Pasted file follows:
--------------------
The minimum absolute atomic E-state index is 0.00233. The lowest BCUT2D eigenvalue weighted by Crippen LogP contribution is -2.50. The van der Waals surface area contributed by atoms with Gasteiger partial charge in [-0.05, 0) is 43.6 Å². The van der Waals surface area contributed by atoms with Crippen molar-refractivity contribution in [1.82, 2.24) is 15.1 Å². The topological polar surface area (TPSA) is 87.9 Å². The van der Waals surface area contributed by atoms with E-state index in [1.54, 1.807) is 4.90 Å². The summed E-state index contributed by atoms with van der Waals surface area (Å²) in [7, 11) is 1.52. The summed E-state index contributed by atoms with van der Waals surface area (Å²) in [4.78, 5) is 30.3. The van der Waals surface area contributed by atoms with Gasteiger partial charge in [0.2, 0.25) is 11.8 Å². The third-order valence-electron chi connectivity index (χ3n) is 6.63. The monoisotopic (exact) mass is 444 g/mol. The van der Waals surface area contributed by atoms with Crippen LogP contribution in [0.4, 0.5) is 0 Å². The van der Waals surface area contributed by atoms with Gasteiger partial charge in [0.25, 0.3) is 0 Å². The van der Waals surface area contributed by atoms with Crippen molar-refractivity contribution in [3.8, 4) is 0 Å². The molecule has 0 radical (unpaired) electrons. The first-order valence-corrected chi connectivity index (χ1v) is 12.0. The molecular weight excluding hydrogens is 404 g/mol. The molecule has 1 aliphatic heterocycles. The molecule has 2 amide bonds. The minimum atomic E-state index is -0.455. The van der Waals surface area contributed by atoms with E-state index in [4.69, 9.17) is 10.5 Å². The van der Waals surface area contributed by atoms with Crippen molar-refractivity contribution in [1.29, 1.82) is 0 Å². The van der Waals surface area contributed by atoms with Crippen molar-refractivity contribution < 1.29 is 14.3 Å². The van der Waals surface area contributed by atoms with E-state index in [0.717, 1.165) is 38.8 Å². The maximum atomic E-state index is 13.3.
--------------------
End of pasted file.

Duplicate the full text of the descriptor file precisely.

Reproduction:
The minimum absolute atomic E-state index is 0.00233. The lowest BCUT2D eigenvalue weighted by Crippen LogP contribution is -2.50. The van der Waals surface area contributed by atoms with Gasteiger partial charge in [-0.05, 0) is 43.6 Å². The van der Waals surface area contributed by atoms with Crippen molar-refractivity contribution in [1.82, 2.24) is 15.1 Å². The topological polar surface area (TPSA) is 87.9 Å². The van der Waals surface area contributed by atoms with E-state index in [1.54, 1.807) is 4.90 Å². The summed E-state index contributed by atoms with van der Waals surface area (Å²) in [7, 11) is 1.52. The summed E-state index contributed by atoms with van der Waals surface area (Å²) in [4.78, 5) is 30.3. The van der Waals surface area contributed by atoms with Gasteiger partial charge in [0.2, 0.25) is 11.8 Å². The third-order valence-electron chi connectivity index (χ3n) is 6.63. The monoisotopic (exact) mass is 444 g/mol. The van der Waals surface area contributed by atoms with Crippen LogP contribution in [0.4, 0.5) is 0 Å². The van der Waals surface area contributed by atoms with Gasteiger partial charge in [0.25, 0.3) is 0 Å². The van der Waals surface area contributed by atoms with Crippen molar-refractivity contribution in [3.8, 4) is 0 Å². The molecule has 0 radical (unpaired) electrons. The first-order valence-corrected chi connectivity index (χ1v) is 12.0. The molecular weight excluding hydrogens is 404 g/mol. The molecule has 1 aliphatic heterocycles. The molecule has 2 amide bonds. The minimum atomic E-state index is -0.455. The van der Waals surface area contributed by atoms with E-state index in [4.69, 9.17) is 10.5 Å². The van der Waals surface area contributed by atoms with Crippen molar-refractivity contribution in [1.29, 1.82) is 0 Å². The van der Waals surface area contributed by atoms with Crippen molar-refractivity contribution < 1.29 is 14.3 Å². The van der Waals surface area contributed by atoms with E-state index in [0.717, 1.165) is 38.8 Å². The maximum atomic E-state index is 13.3.